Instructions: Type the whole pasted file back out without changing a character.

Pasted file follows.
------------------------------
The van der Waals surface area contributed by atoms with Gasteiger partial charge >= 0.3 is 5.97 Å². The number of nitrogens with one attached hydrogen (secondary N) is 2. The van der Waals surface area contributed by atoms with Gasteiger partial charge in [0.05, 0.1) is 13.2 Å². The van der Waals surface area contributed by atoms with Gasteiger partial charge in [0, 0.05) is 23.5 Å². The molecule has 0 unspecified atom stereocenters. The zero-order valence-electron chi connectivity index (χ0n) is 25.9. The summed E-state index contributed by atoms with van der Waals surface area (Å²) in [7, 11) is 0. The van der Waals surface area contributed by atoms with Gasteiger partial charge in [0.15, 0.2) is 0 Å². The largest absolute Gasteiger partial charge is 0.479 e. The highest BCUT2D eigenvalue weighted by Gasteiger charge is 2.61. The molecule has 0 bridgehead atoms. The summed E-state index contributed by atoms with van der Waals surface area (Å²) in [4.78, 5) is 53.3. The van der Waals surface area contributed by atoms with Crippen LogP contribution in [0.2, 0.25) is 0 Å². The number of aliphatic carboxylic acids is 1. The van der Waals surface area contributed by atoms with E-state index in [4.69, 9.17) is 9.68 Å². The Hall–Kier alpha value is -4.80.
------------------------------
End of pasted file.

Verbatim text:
The van der Waals surface area contributed by atoms with Gasteiger partial charge >= 0.3 is 5.97 Å². The number of nitrogens with one attached hydrogen (secondary N) is 2. The van der Waals surface area contributed by atoms with Gasteiger partial charge in [0.05, 0.1) is 13.2 Å². The van der Waals surface area contributed by atoms with Gasteiger partial charge in [0, 0.05) is 23.5 Å². The molecule has 0 unspecified atom stereocenters. The zero-order valence-electron chi connectivity index (χ0n) is 25.9. The summed E-state index contributed by atoms with van der Waals surface area (Å²) in [7, 11) is 0. The van der Waals surface area contributed by atoms with Gasteiger partial charge in [0.15, 0.2) is 0 Å². The largest absolute Gasteiger partial charge is 0.479 e. The highest BCUT2D eigenvalue weighted by Gasteiger charge is 2.61. The molecule has 0 bridgehead atoms. The summed E-state index contributed by atoms with van der Waals surface area (Å²) in [4.78, 5) is 53.3. The van der Waals surface area contributed by atoms with Crippen LogP contribution in [0.2, 0.25) is 0 Å². The number of aliphatic carboxylic acids is 1. The van der Waals surface area contributed by atoms with E-state index in [4.69, 9.17) is 9.68 Å². The Hall–Kier alpha value is -4.80.